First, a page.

Immune Mechanisms in Ocular Graft versus Host Disease

Project: Research project

Project Details

Description

Abstract Allogeneic hematopoietic stem cell transplantation (aHSCT) has become the standard of care for treatment of several life-threatening hematologic malignancies, immunodeficiency and genetic diseases. Unfortunately, as the survival rate of these patients is improved, the quality of life is negatively impacted by Graft vs Host Disease (GVHD). GVHD is a complex, multi-organ disorder arising from immunological attack by donor allo-reactive T cells that results in damage to the GI tract, liver, skin and the eye. Ocular GVHD (oGVHD) occurs in >60% of patients with GVHD and can threaten vision due to lacrimal gland and conjunctival damage leading to dry eye, keratopathy and corneal perforation. Despite the high frequency of eye involvement in GVHD patients, little is known regarding the underlying immune mechanisms responsible for oGVHD that lead to keratoconjunctivitis sicca. Unfortunately, the ophthalmic care of these patients is restricted to palliative therapies and anti- inflammatory drugs with limited mechanisms of action and efficacy. Our recent exciting findings using nanostring analysis, support the notion that selected genes including cytokines, antigen presenting / MHC, T cell, and TNF superfamily (TNFRSF) pathways are differentially regulated and involved in oGVHD affecting the conjunctiva and lacrimal gland (Conj+LaGL). In this application, we continue to use pre-clinical models to understand why the eye is a target tissue in GVHD and propose to develop new translational targeted immunotherapies to locally prevent and treat oGVHD. Experiments here will investigate CD4 and CD8 Teff mediated damage to Conj+LaGL (Aim 1). We will utilize our TCR transgenic (Tg) and newly developed double reporter (B6-nur77GFPFoxP3RFP) mice to understand local activation of CD4 and CD8 Teff & Tregs. Using scRNAseq and mass cytometry imaging, studies will provide insights into local T cells receiving alloantigen stimulation. Next, we will interrogate for the first time, hematopoietic and non-hematopoietic antigen presenting cell (APC) pathways in oGVHD (Aim 2). We will apply in vivo models combining TCR Tg donors with hematopoietic chimeras to enable precise interrogation of direct and indirect antigen presentation pathways in the Conj+LaGL damage. These studies will drive development of new strategies using biological reagents and epigenetic regulation for prevention and treatment of aHSCT that can be translated to patients (Aim 3). Notably, our 2-receptor pathway strategy using a novel fusion protein (TL1A-Ig) targeting TNFRSF25 and IL-2, which targets CD25 locally expands ocular Tregs. Because bromodomain proteins have a central role in regulating transcription of inflammatory genes, we propose to use inhibitors of these proteins (BETi), applied as a local ocular formulation to suppress cytokines by infiltrating and parenchymal Conj+LaGL cell populations. Furthermore, we will generate a new oGVHD treatment approach by combining our local 2-pathway Treg expansion strategy with this epigenetic regulation. Our overall objective is to test the hypothesis that immune mediated damage to the Conj+LaGL underlie development of sicca which can be prevented by targeted immune therapy.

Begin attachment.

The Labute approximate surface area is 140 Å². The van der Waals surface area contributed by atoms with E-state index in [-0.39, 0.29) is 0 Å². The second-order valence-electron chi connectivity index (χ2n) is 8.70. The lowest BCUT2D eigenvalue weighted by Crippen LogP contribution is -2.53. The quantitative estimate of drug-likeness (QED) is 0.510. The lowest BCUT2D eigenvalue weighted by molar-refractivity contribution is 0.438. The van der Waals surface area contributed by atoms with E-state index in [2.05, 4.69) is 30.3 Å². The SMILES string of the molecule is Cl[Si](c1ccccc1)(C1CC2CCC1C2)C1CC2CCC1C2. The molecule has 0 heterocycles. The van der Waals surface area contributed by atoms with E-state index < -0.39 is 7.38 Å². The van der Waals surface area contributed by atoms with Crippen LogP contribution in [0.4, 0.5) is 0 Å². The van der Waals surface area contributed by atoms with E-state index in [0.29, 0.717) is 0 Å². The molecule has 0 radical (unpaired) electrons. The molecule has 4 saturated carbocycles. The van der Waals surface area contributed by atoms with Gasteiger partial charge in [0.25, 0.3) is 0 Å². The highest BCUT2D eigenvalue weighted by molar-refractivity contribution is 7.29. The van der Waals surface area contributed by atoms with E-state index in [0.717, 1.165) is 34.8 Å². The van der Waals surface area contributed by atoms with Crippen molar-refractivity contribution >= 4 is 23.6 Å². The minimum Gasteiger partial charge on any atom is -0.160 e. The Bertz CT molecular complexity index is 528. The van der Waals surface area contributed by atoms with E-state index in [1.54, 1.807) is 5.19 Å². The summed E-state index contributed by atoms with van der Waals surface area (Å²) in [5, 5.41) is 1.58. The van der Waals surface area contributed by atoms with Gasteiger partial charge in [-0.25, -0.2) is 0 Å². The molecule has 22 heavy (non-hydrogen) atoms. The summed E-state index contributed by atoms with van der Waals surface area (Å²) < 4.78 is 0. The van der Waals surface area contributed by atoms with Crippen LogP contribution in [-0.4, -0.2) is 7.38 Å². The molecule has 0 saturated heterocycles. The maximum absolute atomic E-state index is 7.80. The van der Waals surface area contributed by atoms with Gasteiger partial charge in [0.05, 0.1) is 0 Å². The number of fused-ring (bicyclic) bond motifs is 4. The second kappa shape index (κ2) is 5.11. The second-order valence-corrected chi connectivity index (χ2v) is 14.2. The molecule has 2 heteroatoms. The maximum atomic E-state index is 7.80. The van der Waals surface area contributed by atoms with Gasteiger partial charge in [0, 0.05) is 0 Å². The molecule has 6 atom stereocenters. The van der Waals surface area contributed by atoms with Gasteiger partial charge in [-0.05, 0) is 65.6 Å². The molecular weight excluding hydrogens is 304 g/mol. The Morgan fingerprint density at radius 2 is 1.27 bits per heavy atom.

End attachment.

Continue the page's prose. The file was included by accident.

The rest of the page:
StatusActive
Effective start/end date5/1/143/31/22

Funding

  • National Eye Institute: $575,657.00
  • National Eye Institute: $681,732.00
  • National Eye Institute: $613,998.00
  • National Eye Institute: $450,227.00
  • National Eye Institute: $682,870.00
  • National Eye Institute: $94,053.00
  • National Eye Institute: $410,000.00

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